Abstract

Canadian Aboriginal people have poorer levels of health than the general population. A serious issue is the high rate of tuberculosis (TB) among the Inuit population; rates are much higher than those of the general Canadian population. Several social determinants of health (SDOH), including household crowding and poverty, are strongly correlated with TB prevalence. In this paper, we describe the medical and social determinants of TB, and critically examine the TB literature specific to the Inuit population. The majority of studies recommend biomedical interventions for the treatment of TB. Few researchers have employed the social determinants of health theory to steer their research, and even fewer researchers suggest improving living and social conditions in Inuit communities as a way of eradicating TB. We conclude with research and policy recommendations.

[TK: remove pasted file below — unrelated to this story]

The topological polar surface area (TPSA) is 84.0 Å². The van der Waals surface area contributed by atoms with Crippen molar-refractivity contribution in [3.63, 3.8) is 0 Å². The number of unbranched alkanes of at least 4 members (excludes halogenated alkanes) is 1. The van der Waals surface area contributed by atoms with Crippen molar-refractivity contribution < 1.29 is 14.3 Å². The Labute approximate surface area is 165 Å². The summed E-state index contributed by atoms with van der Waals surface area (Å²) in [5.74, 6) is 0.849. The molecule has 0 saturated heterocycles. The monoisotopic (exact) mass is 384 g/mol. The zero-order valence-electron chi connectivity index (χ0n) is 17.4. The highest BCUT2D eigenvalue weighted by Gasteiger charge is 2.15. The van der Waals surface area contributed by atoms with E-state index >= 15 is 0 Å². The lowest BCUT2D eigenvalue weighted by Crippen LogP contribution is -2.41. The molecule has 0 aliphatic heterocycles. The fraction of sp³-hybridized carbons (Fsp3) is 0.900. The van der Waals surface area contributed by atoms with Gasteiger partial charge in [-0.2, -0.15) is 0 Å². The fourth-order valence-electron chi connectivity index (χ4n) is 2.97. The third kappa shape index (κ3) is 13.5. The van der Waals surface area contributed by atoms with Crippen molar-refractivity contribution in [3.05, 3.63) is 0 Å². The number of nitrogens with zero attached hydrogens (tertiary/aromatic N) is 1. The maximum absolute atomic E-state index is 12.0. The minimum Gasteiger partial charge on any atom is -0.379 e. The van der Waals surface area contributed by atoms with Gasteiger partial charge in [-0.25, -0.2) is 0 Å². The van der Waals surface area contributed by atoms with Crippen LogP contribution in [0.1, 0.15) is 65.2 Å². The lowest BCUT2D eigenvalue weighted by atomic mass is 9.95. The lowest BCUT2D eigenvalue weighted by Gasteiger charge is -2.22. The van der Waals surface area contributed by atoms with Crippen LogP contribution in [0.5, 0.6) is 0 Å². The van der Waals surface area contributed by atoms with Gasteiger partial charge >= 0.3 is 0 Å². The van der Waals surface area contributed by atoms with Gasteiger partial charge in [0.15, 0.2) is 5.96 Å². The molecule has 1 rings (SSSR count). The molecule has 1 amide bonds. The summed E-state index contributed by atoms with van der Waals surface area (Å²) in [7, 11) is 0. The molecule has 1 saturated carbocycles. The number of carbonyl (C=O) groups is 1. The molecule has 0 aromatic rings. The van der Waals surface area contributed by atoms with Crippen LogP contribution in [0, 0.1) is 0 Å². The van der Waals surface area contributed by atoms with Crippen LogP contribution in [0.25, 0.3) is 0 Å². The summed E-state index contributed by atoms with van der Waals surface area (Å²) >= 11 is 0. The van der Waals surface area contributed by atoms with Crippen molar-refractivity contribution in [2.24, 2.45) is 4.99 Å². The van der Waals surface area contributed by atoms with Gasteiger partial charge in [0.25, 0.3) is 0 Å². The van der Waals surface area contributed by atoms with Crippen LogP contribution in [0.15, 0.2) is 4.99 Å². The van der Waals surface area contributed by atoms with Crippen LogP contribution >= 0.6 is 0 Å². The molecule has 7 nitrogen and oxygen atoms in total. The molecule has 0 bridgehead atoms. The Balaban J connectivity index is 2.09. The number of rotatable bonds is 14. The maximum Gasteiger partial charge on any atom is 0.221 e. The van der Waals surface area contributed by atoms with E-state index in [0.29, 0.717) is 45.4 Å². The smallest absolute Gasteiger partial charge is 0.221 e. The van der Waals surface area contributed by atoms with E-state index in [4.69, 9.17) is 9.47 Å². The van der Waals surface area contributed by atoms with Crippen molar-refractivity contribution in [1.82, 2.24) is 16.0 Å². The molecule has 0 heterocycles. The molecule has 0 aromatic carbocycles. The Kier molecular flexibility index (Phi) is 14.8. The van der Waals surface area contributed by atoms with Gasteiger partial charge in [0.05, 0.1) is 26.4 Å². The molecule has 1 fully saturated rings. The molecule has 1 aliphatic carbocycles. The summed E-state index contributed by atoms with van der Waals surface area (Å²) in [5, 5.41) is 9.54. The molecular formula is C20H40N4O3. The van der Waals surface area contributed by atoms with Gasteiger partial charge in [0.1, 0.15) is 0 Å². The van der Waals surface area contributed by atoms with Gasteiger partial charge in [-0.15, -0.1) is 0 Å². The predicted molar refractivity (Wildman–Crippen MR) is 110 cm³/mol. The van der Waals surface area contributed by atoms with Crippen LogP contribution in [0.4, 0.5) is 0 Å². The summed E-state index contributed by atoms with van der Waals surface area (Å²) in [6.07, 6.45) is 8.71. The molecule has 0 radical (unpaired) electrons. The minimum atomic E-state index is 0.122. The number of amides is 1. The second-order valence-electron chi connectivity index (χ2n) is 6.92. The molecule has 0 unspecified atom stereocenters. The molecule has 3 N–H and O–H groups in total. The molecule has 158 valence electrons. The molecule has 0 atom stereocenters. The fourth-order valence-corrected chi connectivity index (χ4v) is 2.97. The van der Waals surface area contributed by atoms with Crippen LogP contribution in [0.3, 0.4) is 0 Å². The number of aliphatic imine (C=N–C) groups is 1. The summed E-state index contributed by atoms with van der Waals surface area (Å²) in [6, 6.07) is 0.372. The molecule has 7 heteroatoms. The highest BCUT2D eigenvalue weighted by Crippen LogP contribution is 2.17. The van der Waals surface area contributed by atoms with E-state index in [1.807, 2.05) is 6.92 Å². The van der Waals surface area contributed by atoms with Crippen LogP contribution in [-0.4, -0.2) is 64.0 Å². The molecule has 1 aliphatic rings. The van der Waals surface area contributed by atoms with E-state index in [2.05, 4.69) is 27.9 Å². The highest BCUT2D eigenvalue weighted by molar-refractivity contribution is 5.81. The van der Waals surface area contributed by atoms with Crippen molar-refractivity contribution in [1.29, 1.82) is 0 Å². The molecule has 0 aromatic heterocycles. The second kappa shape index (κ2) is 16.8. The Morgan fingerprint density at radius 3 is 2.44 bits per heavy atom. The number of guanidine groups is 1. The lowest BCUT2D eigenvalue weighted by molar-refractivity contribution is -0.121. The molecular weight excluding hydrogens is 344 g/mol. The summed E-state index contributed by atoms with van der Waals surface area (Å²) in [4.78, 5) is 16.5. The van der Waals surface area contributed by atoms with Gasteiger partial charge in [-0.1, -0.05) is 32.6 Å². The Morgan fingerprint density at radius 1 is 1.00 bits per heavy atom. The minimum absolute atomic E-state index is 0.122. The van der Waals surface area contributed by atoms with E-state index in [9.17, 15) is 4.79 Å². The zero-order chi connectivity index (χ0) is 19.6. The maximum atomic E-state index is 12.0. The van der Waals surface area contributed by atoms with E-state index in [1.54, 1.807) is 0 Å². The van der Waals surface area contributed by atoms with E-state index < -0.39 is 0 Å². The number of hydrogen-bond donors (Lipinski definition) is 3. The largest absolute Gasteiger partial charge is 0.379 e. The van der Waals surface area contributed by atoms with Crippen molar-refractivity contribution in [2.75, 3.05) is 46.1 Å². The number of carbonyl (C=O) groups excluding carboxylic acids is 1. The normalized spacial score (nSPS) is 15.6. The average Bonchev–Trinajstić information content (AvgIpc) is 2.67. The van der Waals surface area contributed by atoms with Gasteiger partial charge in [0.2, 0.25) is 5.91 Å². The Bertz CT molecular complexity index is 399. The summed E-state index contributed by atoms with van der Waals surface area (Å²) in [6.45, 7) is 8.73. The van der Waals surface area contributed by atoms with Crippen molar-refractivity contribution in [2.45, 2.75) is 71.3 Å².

Acknowledgments

Chantelle Richmond acknowledges the support of a CIHR New Investigator Award.

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